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(2nd LD) Baltimore Orioles announce signing of S. Korean outfielder Kim Hyun-soo

All Headlines 11:50 December 24, 2015

(ATTN: CORRECTS division in para 7; ADDS details)
By Yoo Jee-ho

SEOUL, Dec. 24 (Yonhap) -- A decade after going undrafted out of high school, South Korean outfielder Kim Hyun-soo has signed his first major league contract.

The Baltimore Orioles announced their signing of Kim to a two-year contract worth US$7 million on Wednesday, local time. The two sides had agreed to the terms of the deal on Dec. 16, pending a physical.

The Orioles, who have a history of running stringent physicals and quashing deals on would-be new acquisitions, took their time with Kim before making the transaction official.

The 27-year-old All-Star with the Doosan Bears in the Korea Baseball Organization (KBO) is the second South Korean to sign with a Major League Baseball (MLB) club this offseason. Earlier this month, former Nexen Heroes first baseman Park Byung-ho joined the Minnesota Twins.

Kim is the first player to jump from the KBO to MLB via free agency. Three players before him -- Los Angeles Dodgers' left-hander Ryu Hyun-jin, Pittsburgh Pirates' infielder Kang Jung-ho and Park of the Twins -- went through posting.

"I am so happy I could cry now," Kim said. "I'll try to get ready for the regular season the best I can. I've always thought this was a good baseball club and the Orioles have chosen me."

There will be at least one South Korean player in five of the six divisions in the majors next season: Kim in American League (AL) East, Park in AL Central, Choo Shin-soo of the Texas Rangers in AL West, Kang in National League (NL) Central, and Ryu in NL West.

Of the five, only Choo, who signed with the Seattle Mariners out of high school, went through the minors to reach the MLB. The other four had All-Star careers in the KBO, and Kim, Ryu and Kang all made their KBO debuts in 2006 after playing together on the junior national team a year earlier.

Kim will be wearing No. 25, instead of his usual No. 50, which has been worn by right-hander Miguel Gonzalez since 2009.

Kim, a durable left fielder who bats left and throws right, is expected to address the Orioles' pressing needs for a corner outfielder who can provide offense from the left side of the plate.

Called the "Hitting Machine" in South Korea, Kim is a career .318 hitter in the KBO, holding the second-highest batting average among all active players with at least 3,000 plate appearances. He has a career on-base percentage of .406, with 597 walks against 501 strikeouts in 1,131 career games.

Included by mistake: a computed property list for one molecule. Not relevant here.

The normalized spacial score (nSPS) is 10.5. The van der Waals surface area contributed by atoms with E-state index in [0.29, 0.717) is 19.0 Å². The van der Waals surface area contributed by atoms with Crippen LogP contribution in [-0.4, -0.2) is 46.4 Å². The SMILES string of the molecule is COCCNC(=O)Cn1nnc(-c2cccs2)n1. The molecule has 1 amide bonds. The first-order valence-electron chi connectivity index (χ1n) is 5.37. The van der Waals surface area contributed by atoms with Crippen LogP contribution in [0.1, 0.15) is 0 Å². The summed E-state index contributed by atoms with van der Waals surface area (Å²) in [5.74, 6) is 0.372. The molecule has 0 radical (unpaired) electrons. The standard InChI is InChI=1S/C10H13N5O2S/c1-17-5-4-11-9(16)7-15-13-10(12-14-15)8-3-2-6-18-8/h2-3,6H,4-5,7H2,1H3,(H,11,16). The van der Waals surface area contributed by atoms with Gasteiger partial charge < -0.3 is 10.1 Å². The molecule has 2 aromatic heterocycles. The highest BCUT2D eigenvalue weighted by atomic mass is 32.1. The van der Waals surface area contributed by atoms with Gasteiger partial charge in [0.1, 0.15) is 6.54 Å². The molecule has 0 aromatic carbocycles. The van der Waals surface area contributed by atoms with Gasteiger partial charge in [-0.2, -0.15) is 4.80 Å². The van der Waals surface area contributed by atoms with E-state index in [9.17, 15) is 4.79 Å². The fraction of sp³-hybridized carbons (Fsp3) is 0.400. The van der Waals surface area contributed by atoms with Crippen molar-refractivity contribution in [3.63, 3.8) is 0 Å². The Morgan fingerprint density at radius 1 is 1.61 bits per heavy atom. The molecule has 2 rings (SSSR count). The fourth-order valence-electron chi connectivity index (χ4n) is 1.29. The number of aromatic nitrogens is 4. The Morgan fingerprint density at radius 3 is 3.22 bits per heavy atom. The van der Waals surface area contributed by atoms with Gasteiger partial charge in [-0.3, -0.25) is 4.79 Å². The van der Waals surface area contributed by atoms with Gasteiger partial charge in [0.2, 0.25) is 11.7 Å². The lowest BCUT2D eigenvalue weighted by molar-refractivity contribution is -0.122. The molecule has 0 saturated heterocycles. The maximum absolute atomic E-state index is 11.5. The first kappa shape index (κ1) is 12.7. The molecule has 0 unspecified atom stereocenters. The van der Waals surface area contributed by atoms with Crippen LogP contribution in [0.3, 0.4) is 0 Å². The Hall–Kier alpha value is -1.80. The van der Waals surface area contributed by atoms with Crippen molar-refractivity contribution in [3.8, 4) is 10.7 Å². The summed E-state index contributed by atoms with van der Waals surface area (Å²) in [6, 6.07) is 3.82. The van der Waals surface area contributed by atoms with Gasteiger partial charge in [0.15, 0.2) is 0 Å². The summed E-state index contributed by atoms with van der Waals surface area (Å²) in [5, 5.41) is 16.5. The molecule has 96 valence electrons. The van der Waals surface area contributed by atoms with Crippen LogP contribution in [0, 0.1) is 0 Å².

Kim made his KBO debut with the Bears as an undrafted walk-on in 2006, playing in just one game. He appeared in 99 games the following season, batting .273 with five home runs, and then took the league by storm by winning the batting title in 2008 -- when he was 20 -- with a .357 average.

He matched his .357 average in 2009 while raising his home run total from nine to 23. Between 2008 and 2015, Kim hit below .300 only once -- .291 in 2012 -- and his strikeouts exceeded his walk totals in just two out of those eight seasons.

In 2015, Kim, listed by the KBO at 188 centimeters and 100 kilograms (6-foot-2 and 220 pounds), posted his best power numbers with 28 home runs and 121 RBIs, along with a robust .326/.438/.541 line. He ranked among the top 10 in the Triple Crown categories, plus walks, on-base percentage, on-base-plus-slugging percentage, runs scored, hits, total bases and multi-hit games. He drew 101 walks and struck out 63 times in 630 plate appearances.

The improving outfielder who can also fill in at first base led all KBO left fielders in defensive innings played (2,633), putouts (590) and assists (21) over the past three seasons. He missed only 12 games in that stretch.

Kim is the latest Asian star snatched up by Dan Duquette, the Orioles' executive vice president of baseball operations.

As the general manager for the Boston Red Sox from 1994 to 2002, Duquette signed three South Korean pitchers -- Kim Sun-woo, Cho Jin-ho and Lee Sang-hoon -- and they all reached the majors during his tenure.

Duquette praised Kim's ability to stay on the field and contribute in many different ways.

"His durability is one of the key positive traits that he has," Duquette said. "He has distinguished himself every year in Korean baseball by hitting over .300. He's had over a .400 on-base percentage a couple of times in Korea. All those skills are going to be very helpful in this ballpark, but the best thing that I've seen him do is he hits the ball the other way. He waits on the ball and he hits down on the fastball and that should translate to a lot of home runs at this ballpark."

Before Kim, the Orioles have signed four South Korean players, including former KBO MVP-winning pitcher Yoon Suk-min. Yoon spent one year in the O's minor league and never pitched in the majors.

In 2011, a KBO All-Star pitcher Chong Tae-hyon came close to joining the Orioles but failed a physical. In 2012, the Orioles breached an agreement between the KBO and MLB when they signed underage high school pitcher Kim Seong-min. The Orioles also failed to tender a status check, prompting Duquette to apologize to South Korean officials.

The O's won 96 games to take the American League East crown last year, but slipped to third place with 81 wins in 2015 after getting pushed around by the Toronto Blue Jays and the New York Yankees in the oft-competitive division.


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